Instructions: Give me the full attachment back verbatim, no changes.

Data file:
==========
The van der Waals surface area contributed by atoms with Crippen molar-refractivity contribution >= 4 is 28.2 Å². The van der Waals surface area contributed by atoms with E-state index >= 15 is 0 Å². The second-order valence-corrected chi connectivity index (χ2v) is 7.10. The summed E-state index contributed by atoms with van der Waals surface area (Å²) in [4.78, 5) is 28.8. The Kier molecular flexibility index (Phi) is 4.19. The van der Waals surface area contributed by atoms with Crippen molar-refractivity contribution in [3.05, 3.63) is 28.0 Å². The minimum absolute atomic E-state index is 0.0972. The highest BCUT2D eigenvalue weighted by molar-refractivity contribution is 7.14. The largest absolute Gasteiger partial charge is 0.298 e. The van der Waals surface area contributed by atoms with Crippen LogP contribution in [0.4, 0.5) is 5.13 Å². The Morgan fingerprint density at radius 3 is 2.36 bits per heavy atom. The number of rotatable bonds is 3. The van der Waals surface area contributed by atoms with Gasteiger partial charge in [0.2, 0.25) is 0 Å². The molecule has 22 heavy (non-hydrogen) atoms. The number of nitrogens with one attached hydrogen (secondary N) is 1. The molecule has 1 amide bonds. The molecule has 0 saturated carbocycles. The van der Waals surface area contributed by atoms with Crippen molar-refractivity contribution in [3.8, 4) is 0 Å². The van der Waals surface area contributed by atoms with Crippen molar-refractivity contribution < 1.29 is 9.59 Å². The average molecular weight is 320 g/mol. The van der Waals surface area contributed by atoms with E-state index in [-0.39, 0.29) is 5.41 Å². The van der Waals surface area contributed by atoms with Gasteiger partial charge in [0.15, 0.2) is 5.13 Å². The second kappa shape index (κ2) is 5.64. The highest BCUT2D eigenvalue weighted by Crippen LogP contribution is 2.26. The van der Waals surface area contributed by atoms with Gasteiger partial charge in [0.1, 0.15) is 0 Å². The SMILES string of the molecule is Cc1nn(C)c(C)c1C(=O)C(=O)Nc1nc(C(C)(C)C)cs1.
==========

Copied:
The van der Waals surface area contributed by atoms with Crippen molar-refractivity contribution >= 4 is 28.2 Å². The van der Waals surface area contributed by atoms with E-state index >= 15 is 0 Å². The second-order valence-corrected chi connectivity index (χ2v) is 7.10. The summed E-state index contributed by atoms with van der Waals surface area (Å²) in [4.78, 5) is 28.8. The Kier molecular flexibility index (Phi) is 4.19. The van der Waals surface area contributed by atoms with Crippen molar-refractivity contribution in [3.05, 3.63) is 28.0 Å². The minimum absolute atomic E-state index is 0.0972. The highest BCUT2D eigenvalue weighted by molar-refractivity contribution is 7.14. The largest absolute Gasteiger partial charge is 0.298 e. The van der Waals surface area contributed by atoms with Crippen LogP contribution in [0.4, 0.5) is 5.13 Å². The Morgan fingerprint density at radius 3 is 2.36 bits per heavy atom. The number of rotatable bonds is 3. The van der Waals surface area contributed by atoms with Gasteiger partial charge in [0.2, 0.25) is 0 Å². The molecule has 22 heavy (non-hydrogen) atoms. The number of nitrogens with one attached hydrogen (secondary N) is 1. The molecule has 1 amide bonds. The molecule has 0 saturated carbocycles. The van der Waals surface area contributed by atoms with Crippen molar-refractivity contribution in [3.8, 4) is 0 Å². The van der Waals surface area contributed by atoms with Crippen molar-refractivity contribution < 1.29 is 9.59 Å². The average molecular weight is 320 g/mol. The van der Waals surface area contributed by atoms with E-state index in [-0.39, 0.29) is 5.41 Å². The van der Waals surface area contributed by atoms with Gasteiger partial charge in [0.15, 0.2) is 5.13 Å². The second kappa shape index (κ2) is 5.64. The highest BCUT2D eigenvalue weighted by Crippen LogP contribution is 2.26. The van der Waals surface area contributed by atoms with Gasteiger partial charge in [0.1, 0.15) is 0 Å². The SMILES string of the molecule is Cc1nn(C)c(C)c1C(=O)C(=O)Nc1nc(C(C)(C)C)cs1.